MICS for Starters

The Multiple Indicator Cluster Surveys, or MICS, is a global household survey programme supported and coordinated by UNICEF.

What is MICS?
Essentially, UNICEF provides technical and logistical assistance and funding to developing country governments to conduct MICS surveys - face to face interviews with household respondents, to collect data on topics related to children's and women's well-being, such as child and maternal health, nutrition, education, and HIV/AIDS.

Scientific sampling techniques are used to select the households where interviews are held, which means that the results are nationally representative.

The content of MICS surveys is dictated by international commitments, UNICEF priorities, and country priorities in monitoring. For example, indicators of the Millennium Development Goals. Results are widely distributed through survey reports, and other means. The objective is to collect information on the situation of children and women, formulate and influence policy decisions - all for improving the well-being of children and women.

This blog site
This blog site is intended to fill an important gap - to provide formal as well as informal information on MICS surveys around the world. It is intended to play the role of an unofficial, informal forum to share information on MICS activities globally.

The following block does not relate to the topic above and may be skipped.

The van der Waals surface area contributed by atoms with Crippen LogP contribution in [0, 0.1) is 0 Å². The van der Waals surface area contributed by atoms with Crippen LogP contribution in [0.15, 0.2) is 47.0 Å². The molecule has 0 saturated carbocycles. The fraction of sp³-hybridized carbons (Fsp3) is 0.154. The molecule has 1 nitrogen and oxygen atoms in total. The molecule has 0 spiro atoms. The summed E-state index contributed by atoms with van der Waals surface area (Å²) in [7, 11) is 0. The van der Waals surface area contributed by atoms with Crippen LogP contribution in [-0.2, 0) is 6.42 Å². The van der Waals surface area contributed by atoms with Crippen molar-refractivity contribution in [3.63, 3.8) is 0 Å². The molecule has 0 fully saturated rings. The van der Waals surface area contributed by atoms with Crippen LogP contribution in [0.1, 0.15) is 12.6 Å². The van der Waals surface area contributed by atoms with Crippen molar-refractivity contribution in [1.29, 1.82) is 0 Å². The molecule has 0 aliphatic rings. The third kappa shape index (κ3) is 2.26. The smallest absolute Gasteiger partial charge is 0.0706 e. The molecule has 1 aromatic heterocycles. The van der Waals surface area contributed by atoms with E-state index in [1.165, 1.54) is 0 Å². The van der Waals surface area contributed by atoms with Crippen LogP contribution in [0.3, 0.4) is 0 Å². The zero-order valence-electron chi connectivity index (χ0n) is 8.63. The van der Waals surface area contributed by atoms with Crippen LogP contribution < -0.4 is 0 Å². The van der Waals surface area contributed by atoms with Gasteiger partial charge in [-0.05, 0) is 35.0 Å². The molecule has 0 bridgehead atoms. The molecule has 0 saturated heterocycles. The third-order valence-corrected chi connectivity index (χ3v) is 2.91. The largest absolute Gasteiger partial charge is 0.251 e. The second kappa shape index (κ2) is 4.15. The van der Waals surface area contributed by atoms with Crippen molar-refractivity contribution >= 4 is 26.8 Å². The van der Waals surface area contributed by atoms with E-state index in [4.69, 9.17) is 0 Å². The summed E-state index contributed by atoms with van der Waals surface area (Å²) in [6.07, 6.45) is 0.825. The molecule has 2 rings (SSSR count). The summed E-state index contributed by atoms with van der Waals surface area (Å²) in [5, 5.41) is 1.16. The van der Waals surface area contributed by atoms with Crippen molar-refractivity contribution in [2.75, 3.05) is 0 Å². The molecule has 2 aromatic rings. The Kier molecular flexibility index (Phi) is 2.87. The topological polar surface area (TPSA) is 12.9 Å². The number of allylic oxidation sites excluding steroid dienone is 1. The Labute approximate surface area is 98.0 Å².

http://www.childinfo.org/ is the website where formal/official information on MICS is regularly posted.

The information, interpretations or conclusions expressed in the blog are entirely those of the author(s) and do not reflect the policies or views of UNICEF. Please post your comments on the posts. To do this, one simply needs to click on the title of the post, and write his/her comments.

The Cast
The way MICS works, in a nutshell, is as follows:

At UNICEF Headquarters in New York, is the New York MICS Team - responsible for coordinating global activities, producing standards, tools, templates, and provide technical assistance to governments, through the regional and country offices of UNICEF, by using easy-to-use survey tools, manuals, guidelines, methodological documents and the like, and by co-organizing regional workshops with UNICEF's Regional Offices that country teams attend.

At the Regional Offices of UNICEF (located in Dakar, Panama City, Amman, Geneva, Bangkok, Kathmandu and Nairobi), the Reginoal MICS Coordinators coordinate activities in their respective regions - mobilize human resources, coordinate the flow of funds, assist countries in survey decisions, provide technical assistance, and organize regional workshops in collaboration with the New York MICS Team.

Regional MICS Coordinators work closely with their supervisors, the Regional Monitoring and Evaluation Officers.

The New York MICS Team and the Regional MICS Coordinators form the Global MICS Team.

At the country level are the governments and UNICEF Country Offices. Governments are the owners of the surveys - usually, the National Statistical Office implements the survey. Steering Committees are formed, comprised of members from various sectoral ministries, and other international agencies and stakeholders. UNICEF Country Offices designate a MICS Focal Point, usually the Monitoring and Evaluation Officer, who is the main contact person for the implementing agency in the UNICEF system. The main bulk of funding for the surveys comes from the UNICEF Country Office, although in many cases, other UN agencies, international agencies and bilateral agencies also contribute to funding the surveys.